Written Evidence submitted by the Bovine Tuberculosis Partnership for England (bTBP)(MH0030)




This response is from the Bovine Tuberculosis Partnership for England (bTBP), comprised of members from the agricultural, veterinary, and academic communities, along with officials from the Department for Environment, Food and Rural Affairs (Defra), the Animal and Plant Health Agency (APHA) and Natural England. The aim of the Partnership is to encourage shared ownership, coordination, and decision-making surrounding England’s 25-year bTB eradication strategy. The membership of the Partnership and its Terms of Reference can be found at https://www.gov.uk/government/groups/bovine-tuberculosis-partnership.


Whilst the Partnership is focused on the epidemiology of the disease and appropriate disease control mechanisms, it is also concerned with the social impacts of bTB: ensuring these are recognised in policy development, to benefit those on the frontline of tackling the disease. In responding to this call for evidence, we focus on the links between animal disease controls and the culling of infected cattle, and the mental health of farmers experiencing a bTB breakdown. Our response also provides details on current activities to limit the social impacts of bTB, and identifies further work being progressed to help alleviate these impacts.


What specific mental health challenges are faced by those living and working in rural communities?


Research on Animal Disease and Mental Health


It is widely held that outbreaks of animal disease are associated with poor social outcomes amongst farmers and veterinarians, including impacts to their mental health. Following the Foot and Mouth Disease (FMD) outbreak in 2001, various academic studies revealed the short and long-term social impacts of animal culling upon farmers and vets.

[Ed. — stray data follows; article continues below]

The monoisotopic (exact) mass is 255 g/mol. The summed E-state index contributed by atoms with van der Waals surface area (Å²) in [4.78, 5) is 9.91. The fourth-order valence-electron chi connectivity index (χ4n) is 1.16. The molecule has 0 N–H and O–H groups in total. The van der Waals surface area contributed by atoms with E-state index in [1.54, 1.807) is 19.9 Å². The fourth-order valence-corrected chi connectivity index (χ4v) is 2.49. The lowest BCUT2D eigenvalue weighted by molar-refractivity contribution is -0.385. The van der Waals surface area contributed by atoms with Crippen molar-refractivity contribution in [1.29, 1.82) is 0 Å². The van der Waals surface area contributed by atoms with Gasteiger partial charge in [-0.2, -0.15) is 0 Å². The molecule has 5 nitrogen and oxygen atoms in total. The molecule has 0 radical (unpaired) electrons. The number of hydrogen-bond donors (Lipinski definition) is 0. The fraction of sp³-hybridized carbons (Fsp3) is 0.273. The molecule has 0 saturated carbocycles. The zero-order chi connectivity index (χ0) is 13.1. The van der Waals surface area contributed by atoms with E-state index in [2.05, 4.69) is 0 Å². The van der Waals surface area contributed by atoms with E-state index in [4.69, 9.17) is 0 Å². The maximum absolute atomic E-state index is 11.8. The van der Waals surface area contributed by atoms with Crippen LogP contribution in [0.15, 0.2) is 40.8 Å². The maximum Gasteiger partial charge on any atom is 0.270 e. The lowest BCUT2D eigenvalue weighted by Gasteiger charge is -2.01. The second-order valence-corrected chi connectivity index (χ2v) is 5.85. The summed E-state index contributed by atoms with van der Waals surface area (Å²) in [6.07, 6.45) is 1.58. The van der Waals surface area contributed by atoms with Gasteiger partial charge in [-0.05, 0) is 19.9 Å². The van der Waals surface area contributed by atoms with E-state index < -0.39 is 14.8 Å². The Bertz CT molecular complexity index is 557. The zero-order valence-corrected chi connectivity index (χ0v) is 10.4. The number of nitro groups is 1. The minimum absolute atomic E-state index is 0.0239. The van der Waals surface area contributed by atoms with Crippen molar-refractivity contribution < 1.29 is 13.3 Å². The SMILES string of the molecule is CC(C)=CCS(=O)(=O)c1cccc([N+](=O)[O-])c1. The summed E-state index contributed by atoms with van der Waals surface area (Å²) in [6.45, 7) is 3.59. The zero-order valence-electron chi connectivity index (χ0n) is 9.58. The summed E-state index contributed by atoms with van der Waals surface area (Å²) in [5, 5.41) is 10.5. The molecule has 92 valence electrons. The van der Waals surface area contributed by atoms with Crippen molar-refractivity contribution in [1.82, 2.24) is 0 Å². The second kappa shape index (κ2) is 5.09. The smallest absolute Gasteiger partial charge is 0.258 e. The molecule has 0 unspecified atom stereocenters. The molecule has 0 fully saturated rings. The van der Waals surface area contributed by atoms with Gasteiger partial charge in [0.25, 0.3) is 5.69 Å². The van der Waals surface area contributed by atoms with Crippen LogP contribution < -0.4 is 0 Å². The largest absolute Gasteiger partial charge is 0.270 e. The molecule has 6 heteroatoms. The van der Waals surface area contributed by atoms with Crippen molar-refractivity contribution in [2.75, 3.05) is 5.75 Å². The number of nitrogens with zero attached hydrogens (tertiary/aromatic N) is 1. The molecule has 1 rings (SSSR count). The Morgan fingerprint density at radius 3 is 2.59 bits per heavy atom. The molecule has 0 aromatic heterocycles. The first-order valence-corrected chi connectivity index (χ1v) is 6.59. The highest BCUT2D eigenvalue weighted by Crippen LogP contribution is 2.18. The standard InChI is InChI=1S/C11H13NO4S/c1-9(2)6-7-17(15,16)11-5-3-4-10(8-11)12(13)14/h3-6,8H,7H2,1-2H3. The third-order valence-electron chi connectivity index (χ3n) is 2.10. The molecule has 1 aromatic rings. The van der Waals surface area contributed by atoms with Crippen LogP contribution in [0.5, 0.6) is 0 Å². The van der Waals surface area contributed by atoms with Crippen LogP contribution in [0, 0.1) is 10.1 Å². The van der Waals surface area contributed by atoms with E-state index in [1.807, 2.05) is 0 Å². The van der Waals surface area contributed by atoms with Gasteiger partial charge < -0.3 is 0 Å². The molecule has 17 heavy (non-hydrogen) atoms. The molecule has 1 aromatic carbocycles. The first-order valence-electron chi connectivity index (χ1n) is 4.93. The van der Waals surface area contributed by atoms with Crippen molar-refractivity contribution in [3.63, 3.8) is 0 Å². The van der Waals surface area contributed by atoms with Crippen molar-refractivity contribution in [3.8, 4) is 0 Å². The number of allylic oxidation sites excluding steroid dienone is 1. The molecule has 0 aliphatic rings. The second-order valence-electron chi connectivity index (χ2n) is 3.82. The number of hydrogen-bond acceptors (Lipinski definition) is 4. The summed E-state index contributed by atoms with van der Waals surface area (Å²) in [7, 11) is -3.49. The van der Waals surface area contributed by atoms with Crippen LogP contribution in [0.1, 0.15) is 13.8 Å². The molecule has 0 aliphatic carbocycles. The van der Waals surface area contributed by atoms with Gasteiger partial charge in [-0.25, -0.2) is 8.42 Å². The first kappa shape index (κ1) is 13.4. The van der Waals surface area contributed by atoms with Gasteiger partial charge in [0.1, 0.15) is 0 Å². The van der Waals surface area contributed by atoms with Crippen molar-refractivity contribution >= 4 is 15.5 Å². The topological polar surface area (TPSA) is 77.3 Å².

Qualitative research has revealed a range of factors influencing farmers mental health during the FMD epidemic and how animal culling and the loss of cattle affected farmers (Convery et al., 2008; Convery et al., 2005; Mort et al., 2005). Quantitative research has also shown how farmers’ mental health during the FMD outbreak was associated with depression, with farmers whose cattle were culled marginally (but not statistically significantly) more depressed than others (Peck et al., 2002).


This research also reveals that during FMD, affected farmers were more likely to turn to their own communities and veterinary surgeons for support, preferring anonymous support rather than from health or social work authorities. For FMD and other animal disease outbreaks, the ability to form communities and create ‘disaster social capital’ appears to be a key way for farmers and vets to cope with animal disease management (Hood and Seedsman, 2004). These communities allow people to come together to share experiences with colleagues as a form of therapy (Bailey et al., 2006).